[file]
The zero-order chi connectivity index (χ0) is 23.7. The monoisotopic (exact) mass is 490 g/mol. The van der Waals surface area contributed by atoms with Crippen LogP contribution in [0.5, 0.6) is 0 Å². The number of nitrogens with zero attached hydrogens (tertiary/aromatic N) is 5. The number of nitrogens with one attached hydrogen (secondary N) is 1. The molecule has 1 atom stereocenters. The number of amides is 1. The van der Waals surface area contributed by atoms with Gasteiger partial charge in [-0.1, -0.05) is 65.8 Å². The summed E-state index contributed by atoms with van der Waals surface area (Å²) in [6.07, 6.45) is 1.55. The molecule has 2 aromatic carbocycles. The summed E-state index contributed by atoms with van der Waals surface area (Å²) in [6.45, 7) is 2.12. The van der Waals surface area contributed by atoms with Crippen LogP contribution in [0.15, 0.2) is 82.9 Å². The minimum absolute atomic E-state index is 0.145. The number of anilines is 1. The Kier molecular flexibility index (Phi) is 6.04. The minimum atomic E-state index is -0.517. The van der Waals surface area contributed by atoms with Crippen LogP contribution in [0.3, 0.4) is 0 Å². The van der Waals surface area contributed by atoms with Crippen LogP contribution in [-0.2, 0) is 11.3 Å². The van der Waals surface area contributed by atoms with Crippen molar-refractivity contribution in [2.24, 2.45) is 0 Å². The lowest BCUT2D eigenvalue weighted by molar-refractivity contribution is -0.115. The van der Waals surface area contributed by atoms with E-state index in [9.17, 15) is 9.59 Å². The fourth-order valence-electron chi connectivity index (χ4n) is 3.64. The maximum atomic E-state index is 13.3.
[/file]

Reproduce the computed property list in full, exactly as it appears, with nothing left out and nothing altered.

The zero-order chi connectivity index (χ0) is 23.7. The monoisotopic (exact) mass is 490 g/mol. The van der Waals surface area contributed by atoms with Crippen LogP contribution in [0.5, 0.6) is 0 Å². The number of nitrogens with zero attached hydrogens (tertiary/aromatic N) is 5. The number of nitrogens with one attached hydrogen (secondary N) is 1. The molecule has 1 atom stereocenters. The number of amides is 1. The van der Waals surface area contributed by atoms with Gasteiger partial charge in [-0.1, -0.05) is 65.8 Å². The summed E-state index contributed by atoms with van der Waals surface area (Å²) in [6.07, 6.45) is 1.55. The molecule has 2 aromatic carbocycles. The summed E-state index contributed by atoms with van der Waals surface area (Å²) in [6.45, 7) is 2.12. The van der Waals surface area contributed by atoms with Crippen LogP contribution in [0.15, 0.2) is 82.9 Å². The minimum absolute atomic E-state index is 0.145. The number of anilines is 1. The Kier molecular flexibility index (Phi) is 6.04. The minimum atomic E-state index is -0.517. The van der Waals surface area contributed by atoms with Crippen LogP contribution in [0.3, 0.4) is 0 Å². The van der Waals surface area contributed by atoms with Crippen LogP contribution in [-0.2, 0) is 11.3 Å². The van der Waals surface area contributed by atoms with Crippen molar-refractivity contribution in [2.24, 2.45) is 0 Å². The lowest BCUT2D eigenvalue weighted by molar-refractivity contribution is -0.115. The van der Waals surface area contributed by atoms with E-state index in [9.17, 15) is 9.59 Å². The fourth-order valence-electron chi connectivity index (χ4n) is 3.64. The maximum atomic E-state index is 13.3.